New Revisions To The ISO-NE Capacity Market Enhance Resource Flexibility
The Federal Energy Regulatory Commission (“Commission”) recently accepted tariff changes proposed by ISO-NE that add flexibility for generators and other entities with respect to meeting and structuring their capacity supply obligations (“CSO”) in the forward capacity market. Capacity suppliers that clear in the forward capacity auction received a CSO that commits them to provide capacity during a future delivery period commencing on June 1, three calendar years after the forward capacity auction.1 Prior to the delivery period, capacity suppliers have opportunities, through annual reconfiguration auctions, monthly reconfiguration auctions or bilateral transactions, to transfer away or acquire CSOs. The new tariff provisions, which became effective on October 19, 2016, enhance those opportunities.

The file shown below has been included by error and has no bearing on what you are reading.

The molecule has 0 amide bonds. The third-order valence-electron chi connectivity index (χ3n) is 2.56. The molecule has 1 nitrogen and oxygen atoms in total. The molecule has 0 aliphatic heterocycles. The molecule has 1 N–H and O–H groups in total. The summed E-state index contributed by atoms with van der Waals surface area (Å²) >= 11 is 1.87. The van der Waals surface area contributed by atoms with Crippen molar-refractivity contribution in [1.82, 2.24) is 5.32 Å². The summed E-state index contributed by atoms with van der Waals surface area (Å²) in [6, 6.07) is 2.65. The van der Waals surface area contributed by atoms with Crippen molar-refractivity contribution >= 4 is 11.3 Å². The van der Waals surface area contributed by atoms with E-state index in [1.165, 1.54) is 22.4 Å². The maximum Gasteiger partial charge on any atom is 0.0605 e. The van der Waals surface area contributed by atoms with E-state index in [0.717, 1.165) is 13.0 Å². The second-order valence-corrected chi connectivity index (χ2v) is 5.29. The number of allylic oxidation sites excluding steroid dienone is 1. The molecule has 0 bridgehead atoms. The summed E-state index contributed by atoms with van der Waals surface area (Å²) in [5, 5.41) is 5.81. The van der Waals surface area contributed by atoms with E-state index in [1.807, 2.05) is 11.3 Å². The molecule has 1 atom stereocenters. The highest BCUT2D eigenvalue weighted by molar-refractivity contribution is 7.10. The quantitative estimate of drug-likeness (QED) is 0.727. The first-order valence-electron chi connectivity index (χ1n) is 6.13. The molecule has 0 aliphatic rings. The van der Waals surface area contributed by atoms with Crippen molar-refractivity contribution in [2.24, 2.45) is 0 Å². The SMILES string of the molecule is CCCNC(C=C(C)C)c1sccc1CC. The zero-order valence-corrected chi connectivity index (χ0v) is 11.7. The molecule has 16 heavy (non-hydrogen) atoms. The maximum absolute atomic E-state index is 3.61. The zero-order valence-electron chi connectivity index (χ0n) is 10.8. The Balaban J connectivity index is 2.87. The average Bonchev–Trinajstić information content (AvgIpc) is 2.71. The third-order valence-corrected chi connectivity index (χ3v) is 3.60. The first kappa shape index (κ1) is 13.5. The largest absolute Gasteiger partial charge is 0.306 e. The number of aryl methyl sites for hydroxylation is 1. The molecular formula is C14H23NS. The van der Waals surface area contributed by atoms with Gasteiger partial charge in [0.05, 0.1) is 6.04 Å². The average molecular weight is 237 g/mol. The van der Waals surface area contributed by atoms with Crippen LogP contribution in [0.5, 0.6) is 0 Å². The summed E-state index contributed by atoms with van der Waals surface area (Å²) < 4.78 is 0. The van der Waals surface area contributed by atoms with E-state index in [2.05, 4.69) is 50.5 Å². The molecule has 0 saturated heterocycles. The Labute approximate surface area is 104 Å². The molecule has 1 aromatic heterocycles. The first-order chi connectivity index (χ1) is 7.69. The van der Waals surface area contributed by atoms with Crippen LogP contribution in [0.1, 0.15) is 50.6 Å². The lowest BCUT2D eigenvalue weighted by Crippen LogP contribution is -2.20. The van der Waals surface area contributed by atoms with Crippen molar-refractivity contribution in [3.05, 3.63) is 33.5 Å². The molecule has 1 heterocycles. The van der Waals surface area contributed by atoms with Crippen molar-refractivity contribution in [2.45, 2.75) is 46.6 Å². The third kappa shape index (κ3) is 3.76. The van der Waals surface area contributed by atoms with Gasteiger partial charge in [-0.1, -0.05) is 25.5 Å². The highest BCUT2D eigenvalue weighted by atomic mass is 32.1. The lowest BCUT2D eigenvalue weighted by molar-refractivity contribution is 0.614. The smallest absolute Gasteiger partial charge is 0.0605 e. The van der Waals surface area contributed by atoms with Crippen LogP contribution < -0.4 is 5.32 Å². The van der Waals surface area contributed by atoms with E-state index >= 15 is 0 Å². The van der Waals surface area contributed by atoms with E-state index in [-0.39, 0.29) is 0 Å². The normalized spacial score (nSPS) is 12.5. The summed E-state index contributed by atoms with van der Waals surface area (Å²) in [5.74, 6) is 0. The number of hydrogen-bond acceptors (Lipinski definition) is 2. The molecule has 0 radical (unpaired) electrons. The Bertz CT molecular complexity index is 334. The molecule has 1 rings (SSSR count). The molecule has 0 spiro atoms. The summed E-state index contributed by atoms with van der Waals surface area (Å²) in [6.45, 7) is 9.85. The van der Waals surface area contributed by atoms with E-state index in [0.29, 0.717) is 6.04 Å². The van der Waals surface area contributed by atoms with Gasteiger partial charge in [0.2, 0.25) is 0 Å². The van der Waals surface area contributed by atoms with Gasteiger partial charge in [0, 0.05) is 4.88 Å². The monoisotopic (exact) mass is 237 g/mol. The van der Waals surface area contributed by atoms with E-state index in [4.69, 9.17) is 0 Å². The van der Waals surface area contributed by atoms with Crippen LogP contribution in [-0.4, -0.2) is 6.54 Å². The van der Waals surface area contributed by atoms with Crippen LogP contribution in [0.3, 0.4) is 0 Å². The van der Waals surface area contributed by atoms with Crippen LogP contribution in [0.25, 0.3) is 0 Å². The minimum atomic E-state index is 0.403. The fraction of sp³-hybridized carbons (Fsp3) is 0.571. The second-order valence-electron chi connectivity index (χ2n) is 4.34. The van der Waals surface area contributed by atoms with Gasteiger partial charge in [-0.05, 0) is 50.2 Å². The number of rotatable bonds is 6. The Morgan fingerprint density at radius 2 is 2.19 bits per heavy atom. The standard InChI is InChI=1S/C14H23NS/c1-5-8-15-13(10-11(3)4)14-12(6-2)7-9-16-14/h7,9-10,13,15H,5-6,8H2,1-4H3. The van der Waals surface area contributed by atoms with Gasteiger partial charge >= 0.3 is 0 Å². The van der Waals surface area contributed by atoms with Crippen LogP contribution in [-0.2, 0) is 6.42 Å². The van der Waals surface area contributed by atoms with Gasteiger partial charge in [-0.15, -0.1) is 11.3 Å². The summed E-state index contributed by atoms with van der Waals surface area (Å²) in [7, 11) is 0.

The tariff revisions increase liquidity in the forward capacity market in two principal ways: 1) if a new capacity resource can demonstrate that it will be ready to provide capacity by the start of a capacity commitment period prior to the one associated with the forward capacity auction in which it first participated, ISO-NE could qualify it to participate in an annual reconfiguration auction or capacity supply auction for an earlier capacity commitment period; and 2) import capacity resources may begin to supply capacity within a shorter time frame after participating in their first forward capacity auction. Other changes accepted by the Commission introduce a new seasonal bilateral CSO, eliminate barriers to participation in the real-time energy market and remove certain filing requirements associated with a CSO termination. With these changes, capacity resources will have more options to tailor their CSOs to their operating circumstances.
Lastly, the Commission’s order acknowledged information provided by the New York Independent System Operator (“NYISO”) in the proceeding concerning the export of capacity from a constrained area and associated pricing inefficiencies….